Karl Soul© of Adobe: little known benefits in Premiere CS5/Tamara Benavente and her short film Lost and Found

By Allan Tépper | July 12, 2010

TecnoTur episode 3 (English) is now available. Tamara Benavente of Ellanvannin Multimedia tells Allan T©pper and the TecnoTuristas about how she produced her latest short film Lost and Found, using a Sony camera and Adobe Premiere. Then Karl Soul© of Adobe tells us about some little known yet extraordinary features in Premiere CS5. Here are details about this episode contents, and how to hear it free, or become a subscriber. Read More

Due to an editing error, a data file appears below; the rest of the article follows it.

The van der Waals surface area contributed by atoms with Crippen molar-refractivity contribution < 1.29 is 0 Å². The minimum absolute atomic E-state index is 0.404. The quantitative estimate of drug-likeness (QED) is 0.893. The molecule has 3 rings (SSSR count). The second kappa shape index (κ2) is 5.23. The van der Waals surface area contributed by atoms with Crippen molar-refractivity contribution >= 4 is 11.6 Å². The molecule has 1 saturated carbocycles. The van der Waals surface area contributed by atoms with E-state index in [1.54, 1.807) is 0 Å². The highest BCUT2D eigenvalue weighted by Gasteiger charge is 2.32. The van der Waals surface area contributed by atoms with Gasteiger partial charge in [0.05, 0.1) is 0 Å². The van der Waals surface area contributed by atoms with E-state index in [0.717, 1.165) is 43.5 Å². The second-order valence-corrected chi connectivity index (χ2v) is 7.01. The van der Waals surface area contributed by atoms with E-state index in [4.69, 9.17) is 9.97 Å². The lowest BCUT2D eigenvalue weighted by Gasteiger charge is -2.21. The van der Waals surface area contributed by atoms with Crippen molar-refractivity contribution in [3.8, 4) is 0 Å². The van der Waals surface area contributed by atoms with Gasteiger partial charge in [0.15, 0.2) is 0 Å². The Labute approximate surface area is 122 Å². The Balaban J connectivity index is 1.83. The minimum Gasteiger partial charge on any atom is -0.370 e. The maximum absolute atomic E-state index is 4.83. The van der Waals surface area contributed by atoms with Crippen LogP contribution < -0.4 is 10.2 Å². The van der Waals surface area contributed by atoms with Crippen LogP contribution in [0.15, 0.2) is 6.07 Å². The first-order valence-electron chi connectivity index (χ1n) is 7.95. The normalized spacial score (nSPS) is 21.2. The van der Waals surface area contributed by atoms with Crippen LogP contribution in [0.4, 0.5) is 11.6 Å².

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Happy hacker breaths flexibility, power, and quality into the Lumix GH1

Now the Lumix GH1 can record 50mb/s MJPEG or 32mb/s AVCHD!

By Allan Tépper | July 06, 2010

I first wrote about the Lumix GH1 in March 2009, and at that time, I requested a review unit from Panasonic. Then in June 2009, I wrote a followup article with a written interview with Panasonic's PR department, to clarify several technical issues. Unfortunately, all of Panasonic's answers were negative from a pro perspective. Over a year has passed without Panasonic loaning me any review unit (while countless other manufacturers have sent me several products for reviews); and competitive cameras from Canon have come out, like the 7D and T2i, and Sony has shown similar models, at least in the consumer division. However, last week I heard that a happy hacker had modified the GH1's firmware to permit 1080p internal recording, either 50Mb/s MJPEG or 32Mb/s AVCHD. Read More